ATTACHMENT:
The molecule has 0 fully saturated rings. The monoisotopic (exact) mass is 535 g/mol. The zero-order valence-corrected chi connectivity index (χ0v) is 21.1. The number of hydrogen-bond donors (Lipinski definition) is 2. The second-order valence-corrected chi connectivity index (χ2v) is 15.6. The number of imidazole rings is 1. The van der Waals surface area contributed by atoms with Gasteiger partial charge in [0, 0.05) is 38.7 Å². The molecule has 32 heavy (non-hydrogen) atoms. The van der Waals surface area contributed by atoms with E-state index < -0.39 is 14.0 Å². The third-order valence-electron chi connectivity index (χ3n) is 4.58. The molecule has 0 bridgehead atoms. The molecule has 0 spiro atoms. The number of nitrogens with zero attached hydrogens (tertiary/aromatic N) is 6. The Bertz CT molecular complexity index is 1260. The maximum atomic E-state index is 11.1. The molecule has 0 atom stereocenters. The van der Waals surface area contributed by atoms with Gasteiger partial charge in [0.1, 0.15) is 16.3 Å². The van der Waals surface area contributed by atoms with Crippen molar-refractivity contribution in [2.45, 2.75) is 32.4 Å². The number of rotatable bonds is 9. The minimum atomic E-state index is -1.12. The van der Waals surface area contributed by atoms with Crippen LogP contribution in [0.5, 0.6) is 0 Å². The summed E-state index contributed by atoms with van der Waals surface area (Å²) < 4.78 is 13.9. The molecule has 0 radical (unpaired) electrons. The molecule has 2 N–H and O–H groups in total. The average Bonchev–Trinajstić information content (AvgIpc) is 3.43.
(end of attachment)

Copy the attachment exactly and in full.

The molecule has 0 fully saturated rings. The monoisotopic (exact) mass is 535 g/mol. The zero-order valence-corrected chi connectivity index (χ0v) is 21.1. The number of hydrogen-bond donors (Lipinski definition) is 2. The second-order valence-corrected chi connectivity index (χ2v) is 15.6. The number of imidazole rings is 1. The van der Waals surface area contributed by atoms with Gasteiger partial charge in [0, 0.05) is 38.7 Å². The molecule has 32 heavy (non-hydrogen) atoms. The van der Waals surface area contributed by atoms with E-state index < -0.39 is 14.0 Å². The third-order valence-electron chi connectivity index (χ3n) is 4.58. The molecule has 0 bridgehead atoms. The molecule has 0 spiro atoms. The number of nitrogens with zero attached hydrogens (tertiary/aromatic N) is 6. The Bertz CT molecular complexity index is 1260. The maximum atomic E-state index is 11.1. The molecule has 0 atom stereocenters. The van der Waals surface area contributed by atoms with Gasteiger partial charge in [0.1, 0.15) is 16.3 Å². The van der Waals surface area contributed by atoms with Crippen molar-refractivity contribution in [2.45, 2.75) is 32.4 Å². The number of rotatable bonds is 9. The minimum atomic E-state index is -1.12. The van der Waals surface area contributed by atoms with Crippen LogP contribution in [0.5, 0.6) is 0 Å². The summed E-state index contributed by atoms with van der Waals surface area (Å²) < 4.78 is 13.9. The molecule has 0 radical (unpaired) electrons. The molecule has 2 N–H and O–H groups in total. The average Bonchev–Trinajstić information content (AvgIpc) is 3.43.